To its credit, the National Press Club refused to buckle. Sinclair held his conference. In watching it years later, I am impressed by how well Sinclair understood Obama’s hold on the media. If you asked a question about a black man who chose to run for president, he observed, “All of a sudden you’re called a racist, a bigot.”
A genuine character, Sinclair acknowledged up front the various crimes he had committed in years past. He wanted to take that cudgel away from the media. Sinclair then explained in exquisite detail the nature of his alleged 1999 interaction with then-state senator Obama.
He provided dates, the name of the hotel, the name of the Muslim limo driver who arranged the assignation, the specifics of their sexual interlude, as well as insights into the menacing phone calls he received from Donald Young, a member of Reverend Wright’s church and an alleged lover of Obama’s.
More than once during the question and answer period, reporters asked Sinclair, given his “tremendous credibility problem,” why they should take him seriously. In turn, Sinclair asked the reporters “to do your jobs and find facts.” He provided them several useful leads and challenged them to follow up. Sinclair specifically asked the reporters to check Young’s phone records. He believed Obama to be complicit in the choir member’s December 2007 murder, a crime that remains unsolved to this day.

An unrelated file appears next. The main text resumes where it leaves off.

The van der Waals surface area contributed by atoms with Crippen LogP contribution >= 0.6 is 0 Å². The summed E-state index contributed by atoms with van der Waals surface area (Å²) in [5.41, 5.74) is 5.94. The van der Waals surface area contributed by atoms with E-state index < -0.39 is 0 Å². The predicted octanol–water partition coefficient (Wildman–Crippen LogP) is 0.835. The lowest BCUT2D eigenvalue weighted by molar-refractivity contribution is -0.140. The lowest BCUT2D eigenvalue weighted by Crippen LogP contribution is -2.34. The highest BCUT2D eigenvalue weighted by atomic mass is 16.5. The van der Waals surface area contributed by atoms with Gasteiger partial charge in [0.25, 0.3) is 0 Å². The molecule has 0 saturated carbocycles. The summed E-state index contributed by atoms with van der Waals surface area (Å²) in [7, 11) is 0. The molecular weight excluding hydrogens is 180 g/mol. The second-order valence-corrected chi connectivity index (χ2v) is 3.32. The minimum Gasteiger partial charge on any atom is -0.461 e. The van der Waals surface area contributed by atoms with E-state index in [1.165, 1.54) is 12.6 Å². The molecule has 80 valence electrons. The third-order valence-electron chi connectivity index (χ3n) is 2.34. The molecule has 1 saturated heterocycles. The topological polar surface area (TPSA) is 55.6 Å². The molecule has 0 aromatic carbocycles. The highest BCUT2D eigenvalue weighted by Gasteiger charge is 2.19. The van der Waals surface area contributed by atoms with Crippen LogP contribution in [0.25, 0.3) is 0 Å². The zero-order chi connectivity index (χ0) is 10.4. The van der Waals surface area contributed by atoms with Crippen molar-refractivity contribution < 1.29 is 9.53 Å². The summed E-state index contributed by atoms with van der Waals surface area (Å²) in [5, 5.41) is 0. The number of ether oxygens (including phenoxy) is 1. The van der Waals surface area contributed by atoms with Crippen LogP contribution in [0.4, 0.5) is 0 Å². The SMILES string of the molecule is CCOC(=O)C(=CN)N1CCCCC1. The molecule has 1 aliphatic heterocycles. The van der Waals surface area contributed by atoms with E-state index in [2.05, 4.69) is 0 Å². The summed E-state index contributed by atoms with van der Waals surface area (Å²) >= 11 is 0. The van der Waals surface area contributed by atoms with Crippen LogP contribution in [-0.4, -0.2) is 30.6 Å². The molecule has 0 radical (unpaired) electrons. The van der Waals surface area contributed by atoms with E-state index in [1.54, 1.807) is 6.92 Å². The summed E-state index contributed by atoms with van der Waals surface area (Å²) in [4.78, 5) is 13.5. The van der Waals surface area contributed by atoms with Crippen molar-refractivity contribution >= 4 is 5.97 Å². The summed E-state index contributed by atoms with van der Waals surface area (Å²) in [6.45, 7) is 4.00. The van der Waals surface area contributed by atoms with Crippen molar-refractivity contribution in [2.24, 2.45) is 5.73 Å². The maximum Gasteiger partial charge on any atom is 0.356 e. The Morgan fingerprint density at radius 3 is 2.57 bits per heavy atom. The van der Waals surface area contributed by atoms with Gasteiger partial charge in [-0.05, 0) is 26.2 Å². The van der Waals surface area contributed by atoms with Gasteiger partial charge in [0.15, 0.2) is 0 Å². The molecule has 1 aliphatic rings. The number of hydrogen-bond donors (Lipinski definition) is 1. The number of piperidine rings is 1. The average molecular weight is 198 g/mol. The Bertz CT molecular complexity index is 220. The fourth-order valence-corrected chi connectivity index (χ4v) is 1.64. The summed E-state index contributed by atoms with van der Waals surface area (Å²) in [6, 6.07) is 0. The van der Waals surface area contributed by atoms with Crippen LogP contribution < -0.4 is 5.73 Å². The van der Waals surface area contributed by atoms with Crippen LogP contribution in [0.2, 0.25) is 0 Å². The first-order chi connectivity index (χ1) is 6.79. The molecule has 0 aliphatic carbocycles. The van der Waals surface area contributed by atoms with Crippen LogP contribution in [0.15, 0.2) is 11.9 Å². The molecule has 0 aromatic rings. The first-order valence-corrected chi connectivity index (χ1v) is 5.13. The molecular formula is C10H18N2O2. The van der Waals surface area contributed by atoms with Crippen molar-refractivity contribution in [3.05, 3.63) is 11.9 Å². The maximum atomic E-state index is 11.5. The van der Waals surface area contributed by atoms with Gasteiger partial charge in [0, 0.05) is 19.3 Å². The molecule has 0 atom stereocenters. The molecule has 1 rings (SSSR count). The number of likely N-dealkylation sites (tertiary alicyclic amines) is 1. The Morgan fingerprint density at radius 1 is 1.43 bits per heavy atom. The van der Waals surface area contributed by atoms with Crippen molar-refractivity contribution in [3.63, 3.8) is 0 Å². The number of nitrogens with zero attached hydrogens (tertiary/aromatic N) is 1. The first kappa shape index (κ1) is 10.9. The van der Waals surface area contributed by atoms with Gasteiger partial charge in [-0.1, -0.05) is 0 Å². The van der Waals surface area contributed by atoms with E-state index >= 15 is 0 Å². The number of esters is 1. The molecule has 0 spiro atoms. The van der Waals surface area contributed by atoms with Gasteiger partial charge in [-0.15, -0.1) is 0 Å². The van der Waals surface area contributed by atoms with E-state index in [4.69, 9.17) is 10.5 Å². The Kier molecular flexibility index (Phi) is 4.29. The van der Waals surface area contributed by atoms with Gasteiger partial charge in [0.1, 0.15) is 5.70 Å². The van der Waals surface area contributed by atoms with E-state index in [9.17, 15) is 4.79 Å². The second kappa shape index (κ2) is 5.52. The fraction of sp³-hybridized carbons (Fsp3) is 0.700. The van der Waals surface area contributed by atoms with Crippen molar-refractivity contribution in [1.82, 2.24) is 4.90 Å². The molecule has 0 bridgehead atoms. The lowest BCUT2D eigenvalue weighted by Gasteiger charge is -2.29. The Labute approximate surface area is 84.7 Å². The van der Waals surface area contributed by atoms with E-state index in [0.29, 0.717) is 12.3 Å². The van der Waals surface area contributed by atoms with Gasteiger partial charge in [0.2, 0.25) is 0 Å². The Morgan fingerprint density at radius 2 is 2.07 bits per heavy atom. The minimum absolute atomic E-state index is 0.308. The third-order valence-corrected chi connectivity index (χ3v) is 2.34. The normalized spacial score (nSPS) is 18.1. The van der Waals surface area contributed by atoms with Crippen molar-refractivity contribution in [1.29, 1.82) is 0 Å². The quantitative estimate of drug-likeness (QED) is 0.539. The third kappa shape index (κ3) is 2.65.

True to form, Politico quickly moved to discredit Sinclair. Its editors headlined their article from the day of the press conference, “Obama accuser has long rap sheet.” In an aside that Trump or Kavanaugh might find amusing, Politico refused to publish Sinclair’s “outlandish” allegations because they were “unsubstantiated.” Wired, meanwhile, ran an article celebrating those leftist bloggers who succeeded in getting Sinclair arrested on an outstanding Delaware warrant just as he was leaving the Press Club.
As should be obvious, the media had stunningly different standards for Sinclair and, say, Stormy Daniels or Christine Blasey Ford. The same media that insisted we “believe the women” were not at all inclined to believe the men, at least not this man.
The same media that insisted “love is love” saw something inherently distasteful in Sinclair’s tale of consensual gay sex. The messenger in this case had to be attacked, exposed, eliminated as a threat, and that he was. To this day, few have ever heard of Sinclair. Fewer still have heard of the late Donald Young.
In fact, so quickly were Sinclair’s allegations trashed and burned, John Heilemann and Mark Halperin did not even mention Sinclair in their comprehensive look at the 2008 campaign, Game Change.
Yes, Obama did have girlfriends. In his memoir Dreams from My Father he wraps them up into one white composite girl but tells his half-sister Auma, “There are several black ladies out there who’ve broken my heart just as good.” Obama, however, does not devote a sentence to any of these imagined black ladies, and his future biographers failed to locate a single one.
Obviously, too, Obama got married. His memoir, Dreams from My Father, culminates in his wedding to Michelle. Yet he seems to have chosen Michelle with the same political calculation that he chose his church, a way of rooting himself in the African-American community. As with all previous relationships, this tale of courtship is strikingly devoid of any reference to love, sex, or romance.
At his most passionate, Obama says of Michelle, “In her eminent practicality and Midwestern attitudes, she reminds me not a little of Toot [his grandmother].” That description must surely have warmed Michelle’s heart, but that may have been the best Obama could do.